The invention also seeks to provide a simple, cheap and effective heat energy accumulator, which particularly makes it possible to store large amounts of low tem perature energy per unit of volume and the stored heat energy of which in a simple way may be transformed into useful heat energy in many different ways.
The invention also seeks to provide a heating and air conditioning system which not only makes it possible to reduce the need of high temperature energy during the cold season, but also allows cooling during the hot summer days.
The invention also seeks to efficiently be able to use solar energy and feed this energy to a heating system.
According to this invention we provide a heating and air conditioning system for objects and spaces surrounded by a heat insulating outer covering, said system comprising a ground accumulator for storing low temperature heat intended in use to contain a liquid capable of passing from liquid to frozen state and vice versa, a first heat exchanger system in heat exchanging contact with said ground accumulator, a second heat exchanger system which is positioned within said outer covering so as to be able to absorb transmission heat from both the outside and the inside of said covering, a conduit system interconnecting said first and second heat exchanger, and adjustable pumping means for circulating a heat carrying fluid between said first and second heat exchanger systems via said conduit system, so as to transfer heat from said ground accumulator to said outer covering and vice versa.The fundamental idea of this aspect of the invention is to utilise an accumulator, in which heat energy of a low temperature, e.g. about O"C, can be stored during the cold season, and to let this low temperature energy deliver heat to the second heat exchanger system in the outer covering during cold periods, for example with ambient temperatures lower than about O"C. Since the system in one aspect of the invention is to operate at temperatures below the freezing point of water, a heat carrying fluid with a lower boiling point than water is used, e.g freezing point depressed mixtures of water and one or more alcohols such as ethanol or glycol.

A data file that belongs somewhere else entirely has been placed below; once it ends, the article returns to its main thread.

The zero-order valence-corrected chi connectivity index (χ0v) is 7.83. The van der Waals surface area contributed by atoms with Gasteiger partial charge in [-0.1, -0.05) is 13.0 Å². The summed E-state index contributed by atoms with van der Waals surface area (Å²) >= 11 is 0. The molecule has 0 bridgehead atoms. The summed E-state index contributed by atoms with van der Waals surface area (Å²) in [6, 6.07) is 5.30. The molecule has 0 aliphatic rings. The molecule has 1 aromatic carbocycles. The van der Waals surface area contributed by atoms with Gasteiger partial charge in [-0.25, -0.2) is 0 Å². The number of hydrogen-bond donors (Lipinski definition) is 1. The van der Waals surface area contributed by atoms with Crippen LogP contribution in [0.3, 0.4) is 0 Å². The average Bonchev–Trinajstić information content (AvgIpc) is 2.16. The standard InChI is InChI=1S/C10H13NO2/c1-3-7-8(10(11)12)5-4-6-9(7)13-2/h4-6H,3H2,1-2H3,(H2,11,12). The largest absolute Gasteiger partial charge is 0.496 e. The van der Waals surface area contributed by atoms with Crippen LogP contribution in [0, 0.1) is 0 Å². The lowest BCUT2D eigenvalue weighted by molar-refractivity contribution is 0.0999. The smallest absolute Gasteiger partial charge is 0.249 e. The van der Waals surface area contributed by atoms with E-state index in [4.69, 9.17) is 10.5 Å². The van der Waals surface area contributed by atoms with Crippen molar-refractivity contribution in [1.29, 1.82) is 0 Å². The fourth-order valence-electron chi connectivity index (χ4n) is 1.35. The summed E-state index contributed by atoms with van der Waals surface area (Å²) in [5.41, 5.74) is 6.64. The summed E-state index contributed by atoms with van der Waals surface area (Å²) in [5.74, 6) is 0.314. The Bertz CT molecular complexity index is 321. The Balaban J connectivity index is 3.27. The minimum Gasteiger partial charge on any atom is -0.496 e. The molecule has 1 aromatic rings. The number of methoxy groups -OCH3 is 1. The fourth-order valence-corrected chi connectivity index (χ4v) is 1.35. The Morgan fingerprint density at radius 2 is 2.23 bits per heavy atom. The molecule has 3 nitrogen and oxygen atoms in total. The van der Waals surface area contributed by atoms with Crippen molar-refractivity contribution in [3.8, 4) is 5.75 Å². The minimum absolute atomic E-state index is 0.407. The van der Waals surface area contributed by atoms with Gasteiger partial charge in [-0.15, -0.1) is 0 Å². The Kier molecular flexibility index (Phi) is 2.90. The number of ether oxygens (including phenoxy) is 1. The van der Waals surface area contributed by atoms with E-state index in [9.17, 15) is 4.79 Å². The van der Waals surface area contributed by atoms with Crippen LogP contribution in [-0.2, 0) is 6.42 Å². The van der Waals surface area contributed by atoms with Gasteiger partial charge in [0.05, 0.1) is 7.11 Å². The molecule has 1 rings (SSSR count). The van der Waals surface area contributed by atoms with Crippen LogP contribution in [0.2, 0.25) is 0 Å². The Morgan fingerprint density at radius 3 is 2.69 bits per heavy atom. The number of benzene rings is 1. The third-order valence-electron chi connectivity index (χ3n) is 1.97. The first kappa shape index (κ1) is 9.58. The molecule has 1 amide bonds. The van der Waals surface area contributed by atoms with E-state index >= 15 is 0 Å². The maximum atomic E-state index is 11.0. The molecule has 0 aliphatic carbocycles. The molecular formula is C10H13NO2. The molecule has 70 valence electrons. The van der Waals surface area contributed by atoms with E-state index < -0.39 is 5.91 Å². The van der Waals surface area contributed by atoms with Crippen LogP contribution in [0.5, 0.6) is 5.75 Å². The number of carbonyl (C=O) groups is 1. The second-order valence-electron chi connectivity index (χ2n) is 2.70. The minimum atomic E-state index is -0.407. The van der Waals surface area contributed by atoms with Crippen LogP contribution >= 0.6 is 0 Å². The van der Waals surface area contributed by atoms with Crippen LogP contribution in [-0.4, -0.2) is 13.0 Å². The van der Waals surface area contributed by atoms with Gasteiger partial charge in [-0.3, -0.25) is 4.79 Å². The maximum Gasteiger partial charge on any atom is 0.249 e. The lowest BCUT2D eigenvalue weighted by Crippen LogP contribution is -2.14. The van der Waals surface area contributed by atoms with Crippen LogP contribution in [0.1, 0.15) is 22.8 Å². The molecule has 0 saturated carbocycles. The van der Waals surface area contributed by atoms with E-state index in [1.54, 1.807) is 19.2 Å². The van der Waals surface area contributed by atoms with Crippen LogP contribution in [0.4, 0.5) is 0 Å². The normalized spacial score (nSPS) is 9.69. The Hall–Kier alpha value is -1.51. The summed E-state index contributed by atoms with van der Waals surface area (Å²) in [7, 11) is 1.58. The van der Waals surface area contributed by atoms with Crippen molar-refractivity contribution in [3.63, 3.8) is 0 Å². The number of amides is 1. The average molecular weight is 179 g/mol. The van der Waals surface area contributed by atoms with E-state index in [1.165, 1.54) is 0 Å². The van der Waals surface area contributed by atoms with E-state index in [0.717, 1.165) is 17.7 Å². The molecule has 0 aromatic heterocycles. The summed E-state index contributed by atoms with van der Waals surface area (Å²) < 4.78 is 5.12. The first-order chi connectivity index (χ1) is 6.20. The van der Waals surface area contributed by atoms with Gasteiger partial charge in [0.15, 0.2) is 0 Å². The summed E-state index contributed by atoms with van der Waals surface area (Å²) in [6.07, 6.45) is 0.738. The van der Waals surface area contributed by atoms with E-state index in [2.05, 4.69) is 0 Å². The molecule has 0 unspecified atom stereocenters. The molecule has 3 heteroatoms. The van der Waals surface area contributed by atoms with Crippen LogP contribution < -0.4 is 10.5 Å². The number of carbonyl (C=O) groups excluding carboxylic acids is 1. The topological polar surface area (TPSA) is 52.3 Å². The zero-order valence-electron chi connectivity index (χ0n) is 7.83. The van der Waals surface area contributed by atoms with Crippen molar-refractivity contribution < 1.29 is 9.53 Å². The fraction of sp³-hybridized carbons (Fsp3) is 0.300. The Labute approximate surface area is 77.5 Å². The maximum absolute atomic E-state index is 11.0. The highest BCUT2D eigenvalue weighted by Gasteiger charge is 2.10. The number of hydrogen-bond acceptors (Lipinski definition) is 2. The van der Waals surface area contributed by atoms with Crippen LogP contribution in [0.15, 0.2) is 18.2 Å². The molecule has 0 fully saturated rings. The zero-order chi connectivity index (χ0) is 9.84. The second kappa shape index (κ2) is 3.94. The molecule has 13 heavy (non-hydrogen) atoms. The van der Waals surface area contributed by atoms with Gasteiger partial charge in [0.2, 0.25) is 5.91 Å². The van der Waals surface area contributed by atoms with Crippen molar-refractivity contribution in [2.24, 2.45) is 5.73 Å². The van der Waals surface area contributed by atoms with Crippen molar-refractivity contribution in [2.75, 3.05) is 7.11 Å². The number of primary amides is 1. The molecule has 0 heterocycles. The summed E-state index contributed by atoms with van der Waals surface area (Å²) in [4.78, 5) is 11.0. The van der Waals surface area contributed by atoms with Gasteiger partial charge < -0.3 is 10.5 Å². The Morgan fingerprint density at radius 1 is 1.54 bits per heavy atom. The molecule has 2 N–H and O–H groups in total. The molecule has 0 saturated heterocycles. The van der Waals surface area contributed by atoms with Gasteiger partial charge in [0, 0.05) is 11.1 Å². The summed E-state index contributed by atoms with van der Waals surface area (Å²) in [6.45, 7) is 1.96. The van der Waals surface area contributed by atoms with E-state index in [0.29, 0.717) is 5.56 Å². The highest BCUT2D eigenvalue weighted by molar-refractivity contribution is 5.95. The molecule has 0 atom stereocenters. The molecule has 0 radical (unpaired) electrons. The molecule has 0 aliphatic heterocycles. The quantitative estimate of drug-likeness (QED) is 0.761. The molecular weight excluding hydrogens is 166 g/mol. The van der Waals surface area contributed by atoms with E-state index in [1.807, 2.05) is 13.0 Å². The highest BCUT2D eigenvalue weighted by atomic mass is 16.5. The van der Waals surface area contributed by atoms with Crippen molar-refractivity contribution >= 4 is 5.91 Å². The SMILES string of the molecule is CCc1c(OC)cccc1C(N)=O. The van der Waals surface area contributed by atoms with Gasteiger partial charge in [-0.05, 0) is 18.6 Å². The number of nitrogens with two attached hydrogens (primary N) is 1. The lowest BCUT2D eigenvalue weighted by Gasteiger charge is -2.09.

Such a low temperature energy accumulator may be formed in many different ways, but according to a preferred embodiment an accumulator device having heat storing masses in the form of a porous, highly water absorbing material, e.g. with a water absorb ing capacity of at least 70 /O and prefer- ably 80 - 90%, is used. Preferred water absorbing materials are peat, peat litter and similar materials.Since the accumulator is capable of raising the temperature of a heat carrying fluid having a lower temperature than about 0 C, the necessary heat for this temperature rise can be taken from water of 0 C being transfomed into ice without any lowering of the temperature; in other words the heat of freezing of the water is used, and because of the high water content in the accumulator it can store large amounts of low temperature energy (of about 0 C) per unit of volume, for example about 80 kWh/m3 storage volume when all the water freezes.The accumulator can be charged with heat from the sun, air, waste heat, water, the ground, etc., and the accumulator mass can be supplied with the heat directly, e.g. by conveying waste water etc. to the accumulator or the surrounding ground, or indirectly through tube systems, in which a heat carrying fluid is circulating, placed in the accumulator mass. Energy is drawn from the accumulator via suitable conduit systems having a circulating liquid or gas in them. The above described heat exchanging system in the outer covering of the object or the space to be heated draws heat from the accumulator at a low ambient temperature, but supplies the accumulator with heat during warm periods.